Fear of Death

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  • Provenance

    David Zwirner, New York
    Private Collection, South America

  • Exhibited

    New York, Gagosian Gallery, Yayoi Kusama, April 16 - June 27, 2009

  • Literature

    Yayoi Kusama, exh. cat., Gagosian Gallery, New York, 2009, n.p. (illustrated)

  • Catalogue Essay

    "Every day I am creating a new world by making artworks. I wake up early in the morning and stay up late at night, sometimes until 3am, just to make art. I am fighting for my life and don’t take any rest."
    Yayoi Kusama, 2014

    Throughout Yayoi Kusama’s prolific career, she has dedicated herself to artistic innovation and the re-invention of her style. Undoubtedly influenced by – and influential in – the New York art scene of the 60s, Kusama’s oeuvre is wholly unique. Rather than pulling from pre-existing artistic forms, Kusama’s work is a manifestation of the artist’s persistent hallucinations that began to color her world when she was just a child. The two most frequently utilized motifs of Kusama’s career – the net-like design that colonized her earliest canvases, and the polka dots that pattern both room-sized environments and, often, the artist’s body – are said to replicate the forms that monopolize her own sight. Celebrated for these repetitive patterns, her artistic output encompasses an astonishing variety of media, including painting, drawing, sculpture, film, performance, and immersive installation. Ranging from works on paper featuring intense semi-abstract imagery, to her Accumulation sculptures and environments, to her Infinity Net paintings with their dense and continuously arcing patterns, her life’s work is truly remarkable. Much of her oeuvre has been marked with an obsession for and a desire to explore and escape from psychological traumas. Her installations immerse the viewer in her fixated vision of infinity through dots, nets, mirrored spaces or, as here, eyes that illustrate her psychological experiences, sharing her vision with that of the viewer.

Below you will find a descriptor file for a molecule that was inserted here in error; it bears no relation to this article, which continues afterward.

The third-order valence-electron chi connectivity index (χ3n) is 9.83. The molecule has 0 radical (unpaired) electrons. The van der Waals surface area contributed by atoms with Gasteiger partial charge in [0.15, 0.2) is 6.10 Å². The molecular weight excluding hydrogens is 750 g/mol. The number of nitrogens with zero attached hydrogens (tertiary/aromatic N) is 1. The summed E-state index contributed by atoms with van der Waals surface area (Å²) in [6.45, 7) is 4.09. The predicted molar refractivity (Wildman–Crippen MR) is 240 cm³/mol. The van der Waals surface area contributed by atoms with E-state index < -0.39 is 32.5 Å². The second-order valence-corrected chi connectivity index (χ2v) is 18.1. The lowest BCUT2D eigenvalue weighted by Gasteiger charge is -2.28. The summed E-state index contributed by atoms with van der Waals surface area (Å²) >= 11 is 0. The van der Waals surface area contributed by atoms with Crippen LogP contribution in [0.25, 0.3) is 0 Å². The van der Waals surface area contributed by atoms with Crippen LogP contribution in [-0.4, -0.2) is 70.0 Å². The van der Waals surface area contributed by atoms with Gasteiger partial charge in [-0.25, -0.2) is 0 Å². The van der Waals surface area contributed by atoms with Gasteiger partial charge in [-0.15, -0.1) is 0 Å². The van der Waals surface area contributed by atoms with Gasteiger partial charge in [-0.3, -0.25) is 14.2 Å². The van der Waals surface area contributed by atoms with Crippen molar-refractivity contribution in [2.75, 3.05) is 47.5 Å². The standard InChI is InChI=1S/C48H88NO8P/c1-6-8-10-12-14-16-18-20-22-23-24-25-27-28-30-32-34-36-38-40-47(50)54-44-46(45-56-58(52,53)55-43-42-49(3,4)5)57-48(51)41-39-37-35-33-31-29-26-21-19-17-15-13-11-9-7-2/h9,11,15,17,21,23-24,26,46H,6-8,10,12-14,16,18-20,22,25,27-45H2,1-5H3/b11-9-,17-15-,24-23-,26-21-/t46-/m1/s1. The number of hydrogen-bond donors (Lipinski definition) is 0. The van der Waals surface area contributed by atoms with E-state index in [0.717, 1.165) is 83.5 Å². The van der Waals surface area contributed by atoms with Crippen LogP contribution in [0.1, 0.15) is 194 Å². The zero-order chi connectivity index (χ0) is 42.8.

Fear of Death from 2008 is a masterful exemplar of Kusama’s continued investigation of the compulsive nature of her being and the quasi-psychedelic manner in which she is able to publicly relate her experiences through painting. The canvas takes the shape of a perfect square, typically thought of as one of – if not the most – stable of shapes, with its equilateral sides and perfect 90o angles. However, Kusama instantly destabilizes the uniformity of the canvas by ringing it with a jagged border of blue; each triangular form serves to disrupt the linear continuity transforming the plumb-bob straight sides of the canvas into ones of topographical irregularity. Pointing in towards the yellow ground, the blue peaks assume an antagonistic and violent dimension. Like the cavernous yaw of a beast’s mouth preparing to gnash down upon its prey, the blue border seems determined to simultaneously contain and destroy the picture plane. Yet, even as the jaws of death threaten ominously, the glorious light of the yellow ground explodes back in defiance. Painted in a brilliant sunflower hue, the yellow ground plays host to hundreds of red eyes peering out to the viewer. Assuming both a protective quality and one of ominous paranoia, the ocular repetition clearly manifests Kusama’s obsessive modus operandi.

    Kusama traces the roots of her unique repetitive style back to her traumatic childhood when she began to experience a specific series of hallucinations. As Kusama recalled, “when I was a child, one day I was walking the field, then all of a sudden, the sky became bright over the mountains, and I saw clearly the very image I was about to paint appear in the sky. I also saw violets which I was painting multiply to cover the doors, windows and even my body. It was then I learned the idea of self-obliteration. I immediately transferred the idea onto a canvas. It was hallucination only the mentally ill can experience.” (Y. Kusama, quoted in Yayoi Kusama Now, exh. cat., Robert Miller Gallery, New York, 1998, p. 15)